In the Embedded Signal Processing Laboratory,
our work in ADSL transceiver design has focused on the design of
equalizer structures to maximize achievable bit rate.
We have solved the problem of maximizing the bit rate
for three different equalizer structures:
- single-path time domain equalizer (TEQ) structure:
single finite impulse response filter TEQ plus FFT plus
one-tap frequency-domain equalizer (FEQ)
- dual-path TEQ structure: two parallel TEQs plus FFT plus one-tap FEQ
- per tone equalizer structure: equalization is customized for each
For the single-path TEQ, we have optimized bit rate at
the output of the TEQ by developing the
The Min-ISI method is suitable for real-time implementation on
fixed-point digital signal processors.
The Min-ISI reaches 99% of the channel capacity as measured by
the matched filter bound (MFB) with a three-tap TEQ.
Since the D/A, transmit filter, receive filter, and A/D are not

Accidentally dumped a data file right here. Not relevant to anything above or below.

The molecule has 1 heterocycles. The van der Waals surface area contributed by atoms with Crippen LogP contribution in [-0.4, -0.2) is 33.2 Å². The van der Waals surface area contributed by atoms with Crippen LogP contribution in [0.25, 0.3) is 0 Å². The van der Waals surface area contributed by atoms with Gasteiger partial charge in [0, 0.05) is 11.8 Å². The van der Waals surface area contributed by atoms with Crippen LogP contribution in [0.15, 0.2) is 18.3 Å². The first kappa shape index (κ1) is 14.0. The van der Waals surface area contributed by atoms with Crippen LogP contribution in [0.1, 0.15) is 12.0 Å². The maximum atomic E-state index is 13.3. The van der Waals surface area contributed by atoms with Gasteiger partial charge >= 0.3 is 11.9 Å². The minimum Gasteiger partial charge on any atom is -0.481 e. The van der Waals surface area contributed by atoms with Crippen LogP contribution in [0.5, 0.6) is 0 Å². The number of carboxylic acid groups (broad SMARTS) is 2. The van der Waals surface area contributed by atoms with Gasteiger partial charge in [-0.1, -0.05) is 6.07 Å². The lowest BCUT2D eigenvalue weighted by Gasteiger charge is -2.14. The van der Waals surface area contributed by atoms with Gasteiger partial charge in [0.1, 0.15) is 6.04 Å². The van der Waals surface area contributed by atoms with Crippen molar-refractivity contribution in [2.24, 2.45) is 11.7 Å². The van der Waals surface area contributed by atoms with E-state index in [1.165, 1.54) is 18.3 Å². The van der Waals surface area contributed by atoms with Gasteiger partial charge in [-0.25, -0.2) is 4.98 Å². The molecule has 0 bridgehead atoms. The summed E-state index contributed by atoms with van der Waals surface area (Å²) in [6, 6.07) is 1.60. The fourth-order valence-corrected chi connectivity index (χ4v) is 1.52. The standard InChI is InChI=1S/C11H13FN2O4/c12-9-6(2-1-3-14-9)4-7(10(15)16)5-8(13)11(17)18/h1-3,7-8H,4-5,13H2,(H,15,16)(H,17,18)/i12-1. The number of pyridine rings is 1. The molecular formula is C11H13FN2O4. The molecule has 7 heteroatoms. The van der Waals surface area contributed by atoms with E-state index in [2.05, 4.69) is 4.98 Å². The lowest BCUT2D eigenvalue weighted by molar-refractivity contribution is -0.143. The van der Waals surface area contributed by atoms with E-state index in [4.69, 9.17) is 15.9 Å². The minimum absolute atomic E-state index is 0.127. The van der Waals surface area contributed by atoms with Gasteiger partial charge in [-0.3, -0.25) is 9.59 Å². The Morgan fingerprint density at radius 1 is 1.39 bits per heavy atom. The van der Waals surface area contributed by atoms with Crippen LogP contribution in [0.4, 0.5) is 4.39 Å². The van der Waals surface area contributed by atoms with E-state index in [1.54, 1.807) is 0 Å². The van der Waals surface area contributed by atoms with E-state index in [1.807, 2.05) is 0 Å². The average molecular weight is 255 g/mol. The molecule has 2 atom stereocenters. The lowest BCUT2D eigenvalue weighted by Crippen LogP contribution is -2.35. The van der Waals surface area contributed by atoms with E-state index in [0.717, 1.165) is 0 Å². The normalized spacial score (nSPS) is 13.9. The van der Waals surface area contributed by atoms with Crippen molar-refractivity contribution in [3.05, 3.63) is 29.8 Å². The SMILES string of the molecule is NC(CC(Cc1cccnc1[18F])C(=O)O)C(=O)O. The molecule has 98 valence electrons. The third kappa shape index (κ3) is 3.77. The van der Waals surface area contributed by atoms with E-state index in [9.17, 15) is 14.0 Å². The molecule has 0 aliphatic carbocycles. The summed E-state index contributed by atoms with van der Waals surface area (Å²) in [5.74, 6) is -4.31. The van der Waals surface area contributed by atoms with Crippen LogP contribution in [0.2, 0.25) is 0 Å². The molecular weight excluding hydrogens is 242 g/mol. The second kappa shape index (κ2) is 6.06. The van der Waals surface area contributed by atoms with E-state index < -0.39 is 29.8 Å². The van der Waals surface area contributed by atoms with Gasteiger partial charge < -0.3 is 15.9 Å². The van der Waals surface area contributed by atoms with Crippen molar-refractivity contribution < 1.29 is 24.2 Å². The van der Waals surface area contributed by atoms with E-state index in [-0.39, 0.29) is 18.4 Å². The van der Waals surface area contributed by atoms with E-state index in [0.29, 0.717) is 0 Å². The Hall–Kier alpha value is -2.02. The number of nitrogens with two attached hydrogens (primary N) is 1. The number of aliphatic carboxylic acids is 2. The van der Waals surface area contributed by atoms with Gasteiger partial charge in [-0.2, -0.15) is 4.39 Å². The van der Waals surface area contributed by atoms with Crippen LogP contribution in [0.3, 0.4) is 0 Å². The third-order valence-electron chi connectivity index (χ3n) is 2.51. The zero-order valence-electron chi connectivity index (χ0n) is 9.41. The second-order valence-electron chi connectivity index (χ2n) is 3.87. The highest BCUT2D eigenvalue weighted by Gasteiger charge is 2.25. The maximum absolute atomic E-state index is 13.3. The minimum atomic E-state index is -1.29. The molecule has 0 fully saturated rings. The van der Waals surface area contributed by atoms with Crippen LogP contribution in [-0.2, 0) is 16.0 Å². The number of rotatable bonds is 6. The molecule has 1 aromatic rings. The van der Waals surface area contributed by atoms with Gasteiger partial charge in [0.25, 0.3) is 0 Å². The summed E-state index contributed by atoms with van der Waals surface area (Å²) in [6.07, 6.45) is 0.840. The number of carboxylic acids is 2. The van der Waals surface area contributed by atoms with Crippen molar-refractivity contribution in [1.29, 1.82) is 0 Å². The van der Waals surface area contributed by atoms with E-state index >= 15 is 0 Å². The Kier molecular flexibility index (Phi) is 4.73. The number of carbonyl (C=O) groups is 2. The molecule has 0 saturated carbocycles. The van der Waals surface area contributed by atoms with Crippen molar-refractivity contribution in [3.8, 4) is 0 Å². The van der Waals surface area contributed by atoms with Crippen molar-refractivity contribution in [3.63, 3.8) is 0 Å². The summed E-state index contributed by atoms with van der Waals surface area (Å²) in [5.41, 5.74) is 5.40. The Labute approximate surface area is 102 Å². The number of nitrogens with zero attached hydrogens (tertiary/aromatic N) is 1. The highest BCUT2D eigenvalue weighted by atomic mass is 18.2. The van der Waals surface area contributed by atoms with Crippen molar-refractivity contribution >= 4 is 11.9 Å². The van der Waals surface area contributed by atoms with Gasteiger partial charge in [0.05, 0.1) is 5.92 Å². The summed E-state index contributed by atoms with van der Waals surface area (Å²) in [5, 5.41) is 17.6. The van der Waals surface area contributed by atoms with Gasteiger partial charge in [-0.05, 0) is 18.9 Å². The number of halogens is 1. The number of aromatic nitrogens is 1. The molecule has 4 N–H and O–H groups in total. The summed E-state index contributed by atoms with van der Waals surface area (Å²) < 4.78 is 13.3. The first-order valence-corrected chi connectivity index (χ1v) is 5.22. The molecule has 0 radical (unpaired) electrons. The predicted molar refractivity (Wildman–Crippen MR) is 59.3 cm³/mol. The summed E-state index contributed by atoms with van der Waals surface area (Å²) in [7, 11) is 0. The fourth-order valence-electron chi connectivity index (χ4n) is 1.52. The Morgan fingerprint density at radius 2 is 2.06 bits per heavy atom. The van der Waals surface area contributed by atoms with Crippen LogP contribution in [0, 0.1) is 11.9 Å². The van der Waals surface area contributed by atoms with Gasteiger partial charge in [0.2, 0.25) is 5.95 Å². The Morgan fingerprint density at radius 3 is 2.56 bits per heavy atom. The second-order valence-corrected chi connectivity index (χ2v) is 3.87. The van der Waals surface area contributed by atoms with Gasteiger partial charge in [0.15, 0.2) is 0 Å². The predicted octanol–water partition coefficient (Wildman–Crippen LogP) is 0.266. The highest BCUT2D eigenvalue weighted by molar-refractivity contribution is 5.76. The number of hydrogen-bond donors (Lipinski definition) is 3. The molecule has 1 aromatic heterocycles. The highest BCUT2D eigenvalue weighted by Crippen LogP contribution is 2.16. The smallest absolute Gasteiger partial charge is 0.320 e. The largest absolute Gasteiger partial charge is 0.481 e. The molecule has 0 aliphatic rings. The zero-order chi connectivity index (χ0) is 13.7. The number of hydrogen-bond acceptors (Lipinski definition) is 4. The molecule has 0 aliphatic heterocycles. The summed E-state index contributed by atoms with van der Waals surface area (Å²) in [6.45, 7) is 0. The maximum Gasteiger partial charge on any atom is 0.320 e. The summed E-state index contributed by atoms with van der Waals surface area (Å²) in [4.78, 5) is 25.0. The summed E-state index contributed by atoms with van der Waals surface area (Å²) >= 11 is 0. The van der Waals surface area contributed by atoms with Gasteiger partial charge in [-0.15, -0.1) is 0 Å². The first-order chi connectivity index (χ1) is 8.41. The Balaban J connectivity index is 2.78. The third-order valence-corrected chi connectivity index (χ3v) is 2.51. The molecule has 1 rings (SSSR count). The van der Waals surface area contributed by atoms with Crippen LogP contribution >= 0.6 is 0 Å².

included in the modeling, a slightly longer TEQ (perhaps five taps)
would be needed in practice.
This is a significant reduction over the 20 or so TEQ taps used in
commercial ADSL transceivers, which use a Minimum Mean Squared Error
(MMSE) method to design the TEQ.
One advantage to having such a short TEQ is that we can move the TEQ from
hardware to software in echo-canceled ADSL.
The min-ISI method is a generalization of the Maximum Shortening SNR (MSSNR)
method in that the ISI is weighted in frequency.
The min-ISI method essentially puts ISI in low SNR (i.e. noisy)
- Maximum Bit Rate (MBR) method to find the optimal TEQ, and
- Minimum-ISI (Min-ISI) method to find the near-optimal TEQ
In the dual-path TEQ, one TEQ is design so as to optimize the
achievable bit rate over the entire data transmission spectrum.
The other TEQ is biased to selected subchannels to increase
Both the MBR and Min-ISI methods can be used to design both
TEQs to optimize bit rate at the TEQ outputs.
In our version of per tone equalization, we use a bank of TEQs
where each TEQ is tuned to a particular subchannel.
A single-tap FEQ would still be used.
The dual-path TEQ can be viewed as a special case of a time-domain per-tone
equalizer, which uses a bank of TEQs plus FFT.
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